The car division's independence kick-started a major international push that saw Mr Purves drive Rolls-Royce sales, initially in Europe and the Middle East, before returning to the UK where he was promoted to sales director.
Rolls-Royce hopes the Ghost will result in sales doubling
His efforts caught the eye of German carmaker BMW, which was getting into the UK at the time, so after 19 years with Rolls-Royce, Mr Purves jumped ship.
Two eventful decades would follow, during which the Scottish executive represented BMW on the board of Rover after it was sold to the German firm.
"Quite rapidly I realised the extent of the challenge we had on our hands," Mr Purves recalls. "I guess we had overestimated the attractiveness of the brand and its global reach."
BMW decided to cut its losses, so in 2000 Rover was sold for a nominal £10.
Mr Purves, meanwhile, went on to head up BMW's operations in the UK, where sales tripled under his command. He was then appointed chief executive of BMW's North American division and given a brief to grow sales there too.
It was while Mr Purves was in the States that BMW acquired the Rolls-Royce marque, in a development that has become legendary in the UK motor industry.
In 1998, BMW lost a bidding war to Volkswagen, which ended with VW buying the Crewe factory where Rolls-Royce and Bentley cars were made. But unknown to VW, the deal did not include the Rolls-Royce name and logo, which belonged to Rolls-Royce, the aerospace company.
In the end, the result was that Volkswagen became the owners of Bentley and BMW built a new factory to produce its own Rolls-Royce cars, and Daimler - clearly feeling left out - launched its own luxury marque, Maybach.
"It was a terrific moment in time, a time when there was big investment in luxury brands," recalls Mr Purves.
"A lot of people were chasing a relatively small number of customers, and I think everybody had aspirations that were a bit higher than they could achieve at the time."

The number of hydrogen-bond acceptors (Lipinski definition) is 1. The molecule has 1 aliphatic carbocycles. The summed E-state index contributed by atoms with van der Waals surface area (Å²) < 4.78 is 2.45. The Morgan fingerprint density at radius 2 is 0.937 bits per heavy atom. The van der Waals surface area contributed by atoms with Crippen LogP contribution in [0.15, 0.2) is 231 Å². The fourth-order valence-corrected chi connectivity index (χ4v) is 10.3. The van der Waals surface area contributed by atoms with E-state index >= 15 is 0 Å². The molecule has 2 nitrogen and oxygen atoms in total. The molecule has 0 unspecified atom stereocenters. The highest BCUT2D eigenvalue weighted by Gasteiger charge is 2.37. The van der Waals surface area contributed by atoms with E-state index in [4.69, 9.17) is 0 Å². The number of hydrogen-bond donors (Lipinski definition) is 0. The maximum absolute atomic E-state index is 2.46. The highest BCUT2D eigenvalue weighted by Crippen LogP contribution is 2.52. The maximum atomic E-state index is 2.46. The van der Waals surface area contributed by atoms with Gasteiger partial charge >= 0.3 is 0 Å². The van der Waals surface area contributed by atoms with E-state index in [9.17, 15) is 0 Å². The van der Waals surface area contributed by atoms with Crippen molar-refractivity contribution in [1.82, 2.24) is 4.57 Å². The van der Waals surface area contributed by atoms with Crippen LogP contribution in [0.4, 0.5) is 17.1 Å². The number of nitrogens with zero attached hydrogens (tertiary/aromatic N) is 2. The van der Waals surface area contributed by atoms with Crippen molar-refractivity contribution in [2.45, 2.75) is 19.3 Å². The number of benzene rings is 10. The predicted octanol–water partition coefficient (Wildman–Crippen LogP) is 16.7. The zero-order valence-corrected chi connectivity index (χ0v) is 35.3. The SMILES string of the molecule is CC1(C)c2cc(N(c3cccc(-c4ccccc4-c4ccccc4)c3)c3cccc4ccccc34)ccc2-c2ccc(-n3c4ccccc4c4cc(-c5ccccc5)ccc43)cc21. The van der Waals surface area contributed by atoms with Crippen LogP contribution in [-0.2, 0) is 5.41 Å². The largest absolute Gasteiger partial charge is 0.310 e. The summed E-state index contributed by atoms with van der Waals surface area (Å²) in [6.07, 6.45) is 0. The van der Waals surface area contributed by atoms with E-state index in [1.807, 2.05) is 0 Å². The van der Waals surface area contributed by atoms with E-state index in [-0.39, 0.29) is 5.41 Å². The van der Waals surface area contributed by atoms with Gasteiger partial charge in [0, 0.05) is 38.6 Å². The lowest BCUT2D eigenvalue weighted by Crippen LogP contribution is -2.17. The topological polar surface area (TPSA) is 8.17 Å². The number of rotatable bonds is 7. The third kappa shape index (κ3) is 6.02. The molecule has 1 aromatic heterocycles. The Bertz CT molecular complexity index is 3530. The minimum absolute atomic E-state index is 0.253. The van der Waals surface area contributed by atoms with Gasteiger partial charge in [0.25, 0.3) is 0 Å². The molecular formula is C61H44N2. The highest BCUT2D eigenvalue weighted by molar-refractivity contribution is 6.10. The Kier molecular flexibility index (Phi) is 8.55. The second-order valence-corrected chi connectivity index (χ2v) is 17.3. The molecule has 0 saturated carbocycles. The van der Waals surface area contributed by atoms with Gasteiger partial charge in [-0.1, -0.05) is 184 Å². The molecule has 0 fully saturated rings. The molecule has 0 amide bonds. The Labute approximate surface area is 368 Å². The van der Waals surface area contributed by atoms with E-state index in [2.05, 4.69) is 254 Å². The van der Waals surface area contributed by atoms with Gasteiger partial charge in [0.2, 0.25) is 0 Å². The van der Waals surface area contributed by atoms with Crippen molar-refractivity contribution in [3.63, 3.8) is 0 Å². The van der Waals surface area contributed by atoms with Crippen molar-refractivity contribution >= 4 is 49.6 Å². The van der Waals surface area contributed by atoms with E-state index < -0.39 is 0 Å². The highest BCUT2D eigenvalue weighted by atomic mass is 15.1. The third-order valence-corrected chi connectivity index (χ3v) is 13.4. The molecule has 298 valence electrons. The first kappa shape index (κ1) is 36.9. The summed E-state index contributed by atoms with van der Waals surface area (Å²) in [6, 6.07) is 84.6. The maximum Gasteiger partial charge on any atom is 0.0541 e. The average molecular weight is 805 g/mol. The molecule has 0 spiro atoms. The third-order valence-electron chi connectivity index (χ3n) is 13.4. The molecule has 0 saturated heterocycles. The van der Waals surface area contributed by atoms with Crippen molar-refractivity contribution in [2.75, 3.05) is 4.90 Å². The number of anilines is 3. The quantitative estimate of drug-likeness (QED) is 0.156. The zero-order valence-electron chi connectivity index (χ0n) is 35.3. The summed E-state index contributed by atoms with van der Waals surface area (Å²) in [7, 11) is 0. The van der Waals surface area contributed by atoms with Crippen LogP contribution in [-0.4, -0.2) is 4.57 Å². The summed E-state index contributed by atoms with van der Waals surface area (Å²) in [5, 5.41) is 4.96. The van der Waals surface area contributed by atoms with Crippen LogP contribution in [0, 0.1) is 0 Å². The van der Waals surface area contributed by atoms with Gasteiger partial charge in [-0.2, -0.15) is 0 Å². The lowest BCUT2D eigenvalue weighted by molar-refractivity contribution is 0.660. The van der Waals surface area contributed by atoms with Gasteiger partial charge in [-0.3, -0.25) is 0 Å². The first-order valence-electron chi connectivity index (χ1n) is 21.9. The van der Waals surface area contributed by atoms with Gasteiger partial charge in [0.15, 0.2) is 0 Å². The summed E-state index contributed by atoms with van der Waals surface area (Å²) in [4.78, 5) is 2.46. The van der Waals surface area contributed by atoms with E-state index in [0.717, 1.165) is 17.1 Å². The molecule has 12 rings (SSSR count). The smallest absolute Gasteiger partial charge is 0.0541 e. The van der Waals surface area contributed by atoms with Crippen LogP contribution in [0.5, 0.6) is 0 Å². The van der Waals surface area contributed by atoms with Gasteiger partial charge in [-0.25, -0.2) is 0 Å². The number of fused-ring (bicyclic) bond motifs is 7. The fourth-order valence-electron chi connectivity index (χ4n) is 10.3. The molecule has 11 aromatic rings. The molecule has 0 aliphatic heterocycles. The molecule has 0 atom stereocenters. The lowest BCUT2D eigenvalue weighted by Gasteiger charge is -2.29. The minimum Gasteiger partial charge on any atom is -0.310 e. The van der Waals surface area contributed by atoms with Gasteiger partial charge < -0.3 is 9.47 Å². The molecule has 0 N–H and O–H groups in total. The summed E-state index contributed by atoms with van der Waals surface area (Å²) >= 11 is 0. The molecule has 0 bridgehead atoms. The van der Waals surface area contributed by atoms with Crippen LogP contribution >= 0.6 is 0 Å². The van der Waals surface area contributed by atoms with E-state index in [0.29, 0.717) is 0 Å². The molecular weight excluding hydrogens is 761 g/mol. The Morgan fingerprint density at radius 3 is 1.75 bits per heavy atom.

Both Bentley and Rolls-Royce has enjoyed considerable growth since, though it is not clear that either of the parent companies have yet recovered their initial investments in the brands.
Maybach is the odd one out, having failed to mirror the success of its rivals in the UK, so there is much speculation that Daimler will discontinue the brand and replace it with an ultra-luxurious Mercedes S-class.
Such dramas are far from unusual in the automotive industry, Mr Purves reflects.
Workers in the Rolls-Royce factory at Goodwood enjoy the brand's revival
"The car business was once described to me as a pyrotechnic business, meaning that it explodes - it goes from one extreme to another," he says.
"If you look at businesses [in this industry] over the years, they do hit peaks and troughs very quickly."
Mr Purves' future should be less volatile as he gets ready to retire to a newly restored house on the south coast of England, where he will enjoy his books and his music.
And, of course, his motoring interests.
"I do love old cars and I love all aspects of them, so it's only a matter of time before I acquire something exciting to have in the garage," he grins.
So do not expect him to vanish from the motoring circuit altogether. After all, this is his life.
"I always wanted to be in the car industry," Mr Purves says.
"I am one of the few people I know who always knew what I wanted to do, I did it and I enjoyed it."